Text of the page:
Mutual Matters

Hospital Advisory:  Should Hospital Security Officers Be Armed?

Posted by Chet Crockett on May 11, 2017 11:00:00 AM

MMIC_security guard.jpg

In light of continued reports of violent incidents in healthcare facilities, healthcare professionals are debating whether arming their security officers will improve safety for patients.

According to the National Institute for Occupational Safety and Health (NIOSH), healthcare and social service workers face significant risks of job-related violence. Although less than 20% of all workplace injuries happen to healthcare workers, they suffer 50% of all assaults. The actual rates may be even higher as research has shown that many incidents may go unreported. Security experts emphasize that using weapons in a healthcare setting has a different impact than when used on the street. Visible weapons in a healthcare facility are likely to send a negative message and security uniforms may agitate certain individuals. The purpose of using weapons is to enable trained security officers to prevent or stop violence directed towards hospital personnel, visitors and patients.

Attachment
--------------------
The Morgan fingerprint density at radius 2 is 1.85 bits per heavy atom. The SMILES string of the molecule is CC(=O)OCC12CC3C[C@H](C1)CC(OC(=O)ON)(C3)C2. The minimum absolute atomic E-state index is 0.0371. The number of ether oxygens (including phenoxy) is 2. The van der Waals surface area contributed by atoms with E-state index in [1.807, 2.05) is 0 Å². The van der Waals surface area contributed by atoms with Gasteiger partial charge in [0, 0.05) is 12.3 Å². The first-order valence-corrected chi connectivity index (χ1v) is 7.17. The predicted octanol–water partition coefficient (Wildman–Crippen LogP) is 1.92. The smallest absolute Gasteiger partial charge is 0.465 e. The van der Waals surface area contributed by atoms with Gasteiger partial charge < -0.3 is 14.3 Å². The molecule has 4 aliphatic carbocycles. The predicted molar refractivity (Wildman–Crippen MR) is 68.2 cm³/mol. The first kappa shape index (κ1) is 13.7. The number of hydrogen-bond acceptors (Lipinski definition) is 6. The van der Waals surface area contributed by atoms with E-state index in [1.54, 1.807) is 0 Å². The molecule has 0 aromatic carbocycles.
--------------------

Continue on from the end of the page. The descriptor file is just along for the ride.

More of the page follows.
Most security officers complete at least basic safety programs that cover subjects like weapon safety and the laws related to arrest. Security officer basic training courses may be tailored to an individual facilities’ needs. Any type of weapon used by security officers in any setting must be licensed, and the officer must be certified to carry those weapons (baton, firearm, etc.) 

Funded by the International Healthcare Security and Safety Foundation (IHSSF) and investigated by Duke University Medical Center, a recent survey revealed the following regarding weapon use among hospital security personnel:

  • Handcuffs were the most common weapon available to security officers and used in 96% of the hospitals surveyed
  • The baton was carried and used by security officers at 56% of the facilities
  • The UDAP brand of pepper spray was carried by security officers in 52% of the hospitals
  • Tasers were used in 47% of those surveyed with a 41% lower risk of physical assault among security personnel who used Tasers
  • Handguns were being used by security officers in 52% of the hospitals surveyed

Find out what strategies healthcare facilities should consider for staff and patient safety. 

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